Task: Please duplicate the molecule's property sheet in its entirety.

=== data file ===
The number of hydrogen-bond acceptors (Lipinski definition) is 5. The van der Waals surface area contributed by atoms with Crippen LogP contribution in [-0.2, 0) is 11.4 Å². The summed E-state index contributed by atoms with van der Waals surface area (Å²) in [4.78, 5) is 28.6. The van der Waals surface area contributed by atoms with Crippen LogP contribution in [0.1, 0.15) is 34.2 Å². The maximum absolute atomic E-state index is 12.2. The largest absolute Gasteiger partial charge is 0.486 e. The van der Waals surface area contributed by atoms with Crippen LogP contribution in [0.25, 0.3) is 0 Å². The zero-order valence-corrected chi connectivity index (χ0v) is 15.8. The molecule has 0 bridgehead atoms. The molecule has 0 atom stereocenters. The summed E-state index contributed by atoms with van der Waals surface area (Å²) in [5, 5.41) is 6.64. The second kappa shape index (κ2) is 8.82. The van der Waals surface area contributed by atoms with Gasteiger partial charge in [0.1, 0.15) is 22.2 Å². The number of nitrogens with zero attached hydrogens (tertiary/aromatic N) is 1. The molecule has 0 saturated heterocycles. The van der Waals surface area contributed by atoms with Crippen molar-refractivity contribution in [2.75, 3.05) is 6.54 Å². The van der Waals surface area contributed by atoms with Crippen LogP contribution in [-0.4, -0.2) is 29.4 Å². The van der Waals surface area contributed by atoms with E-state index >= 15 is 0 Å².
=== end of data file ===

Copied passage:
The number of hydrogen-bond acceptors (Lipinski definition) is 5. The van der Waals surface area contributed by atoms with Crippen LogP contribution in [-0.2, 0) is 11.4 Å². The summed E-state index contributed by atoms with van der Waals surface area (Å²) in [4.78, 5) is 28.6. The van der Waals surface area contributed by atoms with Crippen LogP contribution in [0.1, 0.15) is 34.2 Å². The maximum absolute atomic E-state index is 12.2. The largest absolute Gasteiger partial charge is 0.486 e. The van der Waals surface area contributed by atoms with Crippen LogP contribution in [0.25, 0.3) is 0 Å². The zero-order valence-corrected chi connectivity index (χ0v) is 15.8. The molecule has 0 bridgehead atoms. The molecule has 0 atom stereocenters. The summed E-state index contributed by atoms with van der Waals surface area (Å²) in [5, 5.41) is 6.64. The second kappa shape index (κ2) is 8.82. The van der Waals surface area contributed by atoms with Gasteiger partial charge in [0.1, 0.15) is 22.2 Å². The number of nitrogens with zero attached hydrogens (tertiary/aromatic N) is 1. The molecule has 0 saturated heterocycles. The van der Waals surface area contributed by atoms with Crippen molar-refractivity contribution in [2.75, 3.05) is 6.54 Å². The van der Waals surface area contributed by atoms with Crippen LogP contribution in [-0.4, -0.2) is 29.4 Å². The van der Waals surface area contributed by atoms with E-state index >= 15 is 0 Å².